: An economy cannot be a little bit socialist any more than a woman can be a little bit pregnant.
: ---Ernest Mandel.
Nice quote there. Sounds like a pickup line at a free-love commune.
But I'm not buying it, although Id' like to be able to reel it off; I simply don't believe it. If socialism means "common democratic ownership of teh means of production" then an economy in which 50% are sttae controlled is 50% socialist.
: Nikhil has put forth the idea of a socialist paradigm that leaves space open to partial private ownership of the means of production.
Barry, to avoid the risk of plagiarism, I must defer the credit. I don't knwo who the hell thought this idea up, but it wasn't me. This idea of the state 'controlling the commanding heights of the economy' was prommoted as the official goal of neutralist states like India, Yugoslavia and Nicaragua, and was in practice what happened in many eastern Bloc countries as well. The only difference is that I would be willing to accept this as an indefinite state of affairs, rather than stating like the Soviets that this was merely a transitional stage.
:His description of ideal socialism puts public ownership of the means of production at 'about' 80% - 90%---leaving 10% - 20% of the means of production in the hands of artists, scientists, and other (so-called) direct producers who (ostensibly) do not exploit the labors of others.
Not only do they not exploit the work of others, but many of tehse people couldn't really thrive in a collective enterprise. People's temperaments vary. Some are individualistic, some collectivistic, some genial, some moisanthropic. I don't think we can require everyone to work in a socialized manner. What we should do instead is make public sector employment more attractive. make it so that you can prosper more by working in socialiszed labor than in private enterprise (God I choke oin that word).
:Furthermore, Nikhil, in this post, envisions a socialist paradigm in which a person is required to perform (only) 8 hours of socialized work or (only) one hour of 'community' labor per week.
: Aside from his essentially arbitrary numbers (Fourier anyone?), Nikhil's vision of partial socialism is untenable.
Yes, Barry, they're arbitrary (DUH!). The fact that the year begins in January is also arbitrary! Does this mean that we shouldn't celebrate a New Year? Come on! The eight hour week, as DDn pointed out above, is ALSO arbitrary. Does this eman that we should be machines working twenty four hours a day? The 'all or nothing' approach won't stand up. Are you seriously advocatibng that I work all my productive time for the communbity, and none for myself?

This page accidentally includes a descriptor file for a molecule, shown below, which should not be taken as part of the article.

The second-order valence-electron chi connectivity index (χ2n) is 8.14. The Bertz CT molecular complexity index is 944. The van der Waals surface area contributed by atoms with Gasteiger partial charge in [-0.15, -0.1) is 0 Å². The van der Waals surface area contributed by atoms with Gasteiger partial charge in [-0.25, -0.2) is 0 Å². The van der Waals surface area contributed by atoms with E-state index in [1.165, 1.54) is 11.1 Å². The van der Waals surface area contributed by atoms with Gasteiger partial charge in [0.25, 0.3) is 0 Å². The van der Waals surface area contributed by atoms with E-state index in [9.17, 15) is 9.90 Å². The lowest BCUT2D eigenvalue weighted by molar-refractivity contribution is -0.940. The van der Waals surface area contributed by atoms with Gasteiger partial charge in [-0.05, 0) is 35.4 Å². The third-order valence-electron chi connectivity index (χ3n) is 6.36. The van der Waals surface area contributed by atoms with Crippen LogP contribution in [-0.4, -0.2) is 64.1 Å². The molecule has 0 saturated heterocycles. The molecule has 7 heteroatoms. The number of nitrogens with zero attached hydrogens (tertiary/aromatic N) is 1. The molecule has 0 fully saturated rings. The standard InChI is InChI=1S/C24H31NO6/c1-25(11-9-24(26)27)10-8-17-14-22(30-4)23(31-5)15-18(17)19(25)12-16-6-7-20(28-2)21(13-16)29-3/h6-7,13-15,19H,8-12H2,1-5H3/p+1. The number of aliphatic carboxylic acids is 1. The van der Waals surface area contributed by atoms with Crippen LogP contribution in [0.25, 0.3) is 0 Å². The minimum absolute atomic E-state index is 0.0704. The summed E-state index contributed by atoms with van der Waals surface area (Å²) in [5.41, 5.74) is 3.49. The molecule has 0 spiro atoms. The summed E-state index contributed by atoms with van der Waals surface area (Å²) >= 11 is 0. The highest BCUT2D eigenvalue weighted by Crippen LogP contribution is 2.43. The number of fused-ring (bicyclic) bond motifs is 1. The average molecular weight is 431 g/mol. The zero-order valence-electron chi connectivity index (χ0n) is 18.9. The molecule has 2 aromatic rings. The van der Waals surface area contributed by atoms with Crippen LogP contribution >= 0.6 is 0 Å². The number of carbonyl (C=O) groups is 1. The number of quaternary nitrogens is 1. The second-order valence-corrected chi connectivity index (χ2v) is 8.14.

Look, Barry, right now I'm writing a short story about an evil capitalist. Suppose I live in a community where no one else is interested in this use of my time, and they don't want me to work at this. Does that mean I shouldn't be able to take some time aside and write the story? Evn if I have to make sacrifices to do so? Hell, I don't want anyone placing THAT great demands on my time!
: Here's why.
: Nikhil labors under the mistaken assumption that 'direct producers' actually produce directly. This is to assert that scientists not only develop, say, medicines, but they test, manufacture, and distribute them as well.
OK, Barry, Cards on the table. I'm a studnet in the hard sciences right now. I worked as a lab assistant this summer. Scientific research (even from the pitifully little experience I've had with it, I knwo this much) is an essentially non-collectivistic, non-indivifdualistic enterprise. There isn't much room for individualism, but tehre also isn't much room for large groups; most of teh tiem research si done in small groups of a few people who hash out plans together and then carry them out. The amount of exploitation is probably fairly minimal. Most labs that I know of can't exactly afford to hire a large army of workers, even at the minimum wage, and so scientoists do a lot fo teh dirty work themselves.
It would, I think be very difficult to run science in a centralized, 'social' manner. For this reason. Scientific progress depends largely on hunches, blind alleys, interpretation and re-interpretation of experimental results, creative thinking, etcetera. Of course, input from others is helpful because it helps generate new ideas. But when it comes to testing out ideas, designing experiments, which is teh meat and bones of science, to socialise the whole enterprise would be, I think, countreproductive. You'd need a committe representing the whole society to preside over teh decision of how many controls to use in an experiment. (How many representatives? sinec we all believe in democracy, woudl the whole community participate? Would the 100,000 residnesnt of acmbridge vote on every experimental proposal? Would Cambridge really vote on whether to use 50 species or 45 in an experiment on leaf pigments in maple leaves?)